In a better world, once you set the Windows password, everything is safe and secure, right? Unfortunately, this is not the case. The Windows login password offers a very basic level of protection that basically protects your files from other people who may share your computer.
But the dangers are there. People with in-depth knowledge of hacking a system can easily bypass these simple security measures. Most versions of Windows do not include a way to password protect files and folders, so they must be encrypted, or a third-party
If your laptop is stolen, for example, a thief can boot your computer from a removable device to access your files. Or, they can easily remove the hard drive, install it on another computer, and instantly access all of their personal files and data.
Why use passwords to protect files?
If you share your computer with other people, there is always the possibility of human error: accidentally deleting an important document, accidentally editing an important file, accidentally sharing a private folder, etc.
Sometimes you are your own worst enemy. Sharing sensitive information via email to the wrong recipients is an unfortunate, if not an entirely common source of data breaches.
One way to deal with these threats is to add passwords to your highly sensitive files one by one. Sharing a computer becomes a hassle-free situation once you do that, and sending an email attachment will be less of a hassle.
The need to enter a password every time you access this file might slow you down a bit, but the peace of mind is definitely worth it. Just remember to always use strong passwords.
Another way to deal with this is to use your Windows software to encrypt the entire folder. It is an easy process to implement and use. There are also third-party tools that you can use for full encryption.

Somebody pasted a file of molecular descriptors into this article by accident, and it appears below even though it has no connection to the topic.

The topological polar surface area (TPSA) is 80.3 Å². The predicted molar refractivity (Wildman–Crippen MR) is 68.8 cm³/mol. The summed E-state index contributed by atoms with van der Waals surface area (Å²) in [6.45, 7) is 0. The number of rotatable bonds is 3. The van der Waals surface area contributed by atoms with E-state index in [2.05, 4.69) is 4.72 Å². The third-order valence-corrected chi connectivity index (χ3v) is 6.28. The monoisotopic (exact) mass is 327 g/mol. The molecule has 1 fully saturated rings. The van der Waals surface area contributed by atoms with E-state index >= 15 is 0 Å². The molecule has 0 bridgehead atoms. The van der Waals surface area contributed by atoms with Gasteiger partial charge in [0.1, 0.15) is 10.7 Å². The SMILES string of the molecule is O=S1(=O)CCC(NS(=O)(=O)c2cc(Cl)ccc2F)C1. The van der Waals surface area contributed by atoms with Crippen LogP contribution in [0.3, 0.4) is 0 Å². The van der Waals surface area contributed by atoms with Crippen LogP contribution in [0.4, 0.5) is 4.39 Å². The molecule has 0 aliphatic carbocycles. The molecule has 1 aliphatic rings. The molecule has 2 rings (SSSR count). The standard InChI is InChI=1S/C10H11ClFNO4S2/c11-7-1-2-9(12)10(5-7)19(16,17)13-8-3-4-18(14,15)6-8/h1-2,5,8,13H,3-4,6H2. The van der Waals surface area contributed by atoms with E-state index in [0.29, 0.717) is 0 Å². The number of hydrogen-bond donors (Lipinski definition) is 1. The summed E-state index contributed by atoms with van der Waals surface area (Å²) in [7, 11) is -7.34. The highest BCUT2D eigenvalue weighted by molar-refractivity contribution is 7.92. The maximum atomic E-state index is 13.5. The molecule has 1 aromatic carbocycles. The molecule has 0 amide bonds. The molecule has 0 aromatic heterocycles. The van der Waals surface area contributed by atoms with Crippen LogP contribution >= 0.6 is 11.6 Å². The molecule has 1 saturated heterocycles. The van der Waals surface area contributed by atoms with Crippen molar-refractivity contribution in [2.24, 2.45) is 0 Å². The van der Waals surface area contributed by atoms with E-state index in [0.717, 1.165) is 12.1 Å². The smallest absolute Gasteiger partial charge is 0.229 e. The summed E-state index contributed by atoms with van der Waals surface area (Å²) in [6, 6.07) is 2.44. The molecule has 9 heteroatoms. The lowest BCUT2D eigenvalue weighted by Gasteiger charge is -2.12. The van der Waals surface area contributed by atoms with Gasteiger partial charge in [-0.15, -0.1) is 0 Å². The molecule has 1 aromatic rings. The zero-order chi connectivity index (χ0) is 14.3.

In this article, we are going to put all the tools in front of you to secure your system with the strongest defence.
Let's start with the easiest way to encrypt your folders (and all the files in them): Windows Folder Encryption. To encrypt a file or folder in Windows 7, 8, or 10, follow these steps:
Navigate to the folder/file you want to encrypt.
Right click on the element. Click Properties, then click the Advanced button.
Check Encrypts to protect data.
Click OK and then Apply.
Windows asks if you want to encrypt the file only or its parent folder and all the files it contains. I recommend that you choose full folder encryption, just to be safe.
Now once you go to the encrypted folder, you will see a small yellow padlock on the file icon. Also, when you add new content to this folder, it will be automatically encrypted.
Unlike Windows file encryption technology, a third-party password protection tool prevents access to content, regardless of who is signed in. These tools offer more security than the built-in security features of Windows and are highly recommended for sensitive data.
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